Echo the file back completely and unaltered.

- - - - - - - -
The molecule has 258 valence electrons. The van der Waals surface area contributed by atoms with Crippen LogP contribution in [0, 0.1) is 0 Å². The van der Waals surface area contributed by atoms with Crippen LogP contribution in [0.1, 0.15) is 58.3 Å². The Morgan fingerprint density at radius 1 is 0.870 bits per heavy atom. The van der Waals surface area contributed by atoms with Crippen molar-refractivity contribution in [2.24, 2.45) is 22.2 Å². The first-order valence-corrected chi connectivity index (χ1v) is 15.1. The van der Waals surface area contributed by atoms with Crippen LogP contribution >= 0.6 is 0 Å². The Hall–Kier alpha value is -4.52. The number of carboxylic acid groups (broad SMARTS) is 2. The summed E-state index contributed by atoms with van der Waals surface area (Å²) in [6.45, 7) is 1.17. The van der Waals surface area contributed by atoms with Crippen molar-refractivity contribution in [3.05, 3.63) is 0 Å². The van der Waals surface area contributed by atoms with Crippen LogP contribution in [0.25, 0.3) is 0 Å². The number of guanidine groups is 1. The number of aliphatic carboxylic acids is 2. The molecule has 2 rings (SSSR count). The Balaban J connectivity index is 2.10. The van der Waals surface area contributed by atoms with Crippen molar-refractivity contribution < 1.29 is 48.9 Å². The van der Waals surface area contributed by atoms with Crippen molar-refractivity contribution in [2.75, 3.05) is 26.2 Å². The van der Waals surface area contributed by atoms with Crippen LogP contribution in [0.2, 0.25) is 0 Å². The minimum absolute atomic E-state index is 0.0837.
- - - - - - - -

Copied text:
The molecule has 258 valence electrons. The van der Waals surface area contributed by atoms with Crippen LogP contribution in [0, 0.1) is 0 Å². The van der Waals surface area contributed by atoms with Crippen LogP contribution in [0.1, 0.15) is 58.3 Å². The Morgan fingerprint density at radius 1 is 0.870 bits per heavy atom. The van der Waals surface area contributed by atoms with Crippen molar-refractivity contribution in [2.24, 2.45) is 22.2 Å². The first-order valence-corrected chi connectivity index (χ1v) is 15.1. The van der Waals surface area contributed by atoms with Crippen LogP contribution >= 0.6 is 0 Å². The Hall–Kier alpha value is -4.52. The number of carboxylic acid groups (broad SMARTS) is 2. The summed E-state index contributed by atoms with van der Waals surface area (Å²) in [6.45, 7) is 1.17. The van der Waals surface area contributed by atoms with Crippen molar-refractivity contribution in [3.05, 3.63) is 0 Å². The van der Waals surface area contributed by atoms with Crippen LogP contribution in [0.25, 0.3) is 0 Å². The number of guanidine groups is 1. The number of aliphatic carboxylic acids is 2. The molecule has 2 rings (SSSR count). The Balaban J connectivity index is 2.10. The van der Waals surface area contributed by atoms with Crippen molar-refractivity contribution < 1.29 is 48.9 Å². The van der Waals surface area contributed by atoms with Crippen molar-refractivity contribution in [2.75, 3.05) is 26.2 Å². The van der Waals surface area contributed by atoms with Crippen LogP contribution in [0.2, 0.25) is 0 Å². The minimum absolute atomic E-state index is 0.0837.